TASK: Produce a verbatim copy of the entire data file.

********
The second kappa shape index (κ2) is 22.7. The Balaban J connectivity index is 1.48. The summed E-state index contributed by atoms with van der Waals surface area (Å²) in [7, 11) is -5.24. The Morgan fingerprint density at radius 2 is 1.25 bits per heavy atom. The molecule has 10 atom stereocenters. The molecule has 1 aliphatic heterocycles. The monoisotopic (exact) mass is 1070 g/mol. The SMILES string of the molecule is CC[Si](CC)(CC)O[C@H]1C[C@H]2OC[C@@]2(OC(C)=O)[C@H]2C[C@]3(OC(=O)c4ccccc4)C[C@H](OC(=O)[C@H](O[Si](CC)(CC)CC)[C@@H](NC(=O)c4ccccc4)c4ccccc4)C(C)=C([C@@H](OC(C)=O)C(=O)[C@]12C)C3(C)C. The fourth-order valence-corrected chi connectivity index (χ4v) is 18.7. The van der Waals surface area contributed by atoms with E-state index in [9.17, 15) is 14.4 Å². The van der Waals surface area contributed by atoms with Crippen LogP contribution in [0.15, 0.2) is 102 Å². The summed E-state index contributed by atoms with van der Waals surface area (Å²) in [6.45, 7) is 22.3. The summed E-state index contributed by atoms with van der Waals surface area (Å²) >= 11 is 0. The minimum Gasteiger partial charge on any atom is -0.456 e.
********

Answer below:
The second kappa shape index (κ2) is 22.7. The Balaban J connectivity index is 1.48. The summed E-state index contributed by atoms with van der Waals surface area (Å²) in [7, 11) is -5.24. The Morgan fingerprint density at radius 2 is 1.25 bits per heavy atom. The molecule has 10 atom stereocenters. The molecule has 1 aliphatic heterocycles. The monoisotopic (exact) mass is 1070 g/mol. The SMILES string of the molecule is CC[Si](CC)(CC)O[C@H]1C[C@H]2OC[C@@]2(OC(C)=O)[C@H]2C[C@]3(OC(=O)c4ccccc4)C[C@H](OC(=O)[C@H](O[Si](CC)(CC)CC)[C@@H](NC(=O)c4ccccc4)c4ccccc4)C(C)=C([C@@H](OC(C)=O)C(=O)[C@]12C)C3(C)C. The fourth-order valence-corrected chi connectivity index (χ4v) is 18.7. The van der Waals surface area contributed by atoms with E-state index in [9.17, 15) is 14.4 Å². The van der Waals surface area contributed by atoms with Crippen LogP contribution in [0.15, 0.2) is 102 Å². The summed E-state index contributed by atoms with van der Waals surface area (Å²) in [6.45, 7) is 22.3. The summed E-state index contributed by atoms with van der Waals surface area (Å²) >= 11 is 0. The minimum Gasteiger partial charge on any atom is -0.456 e.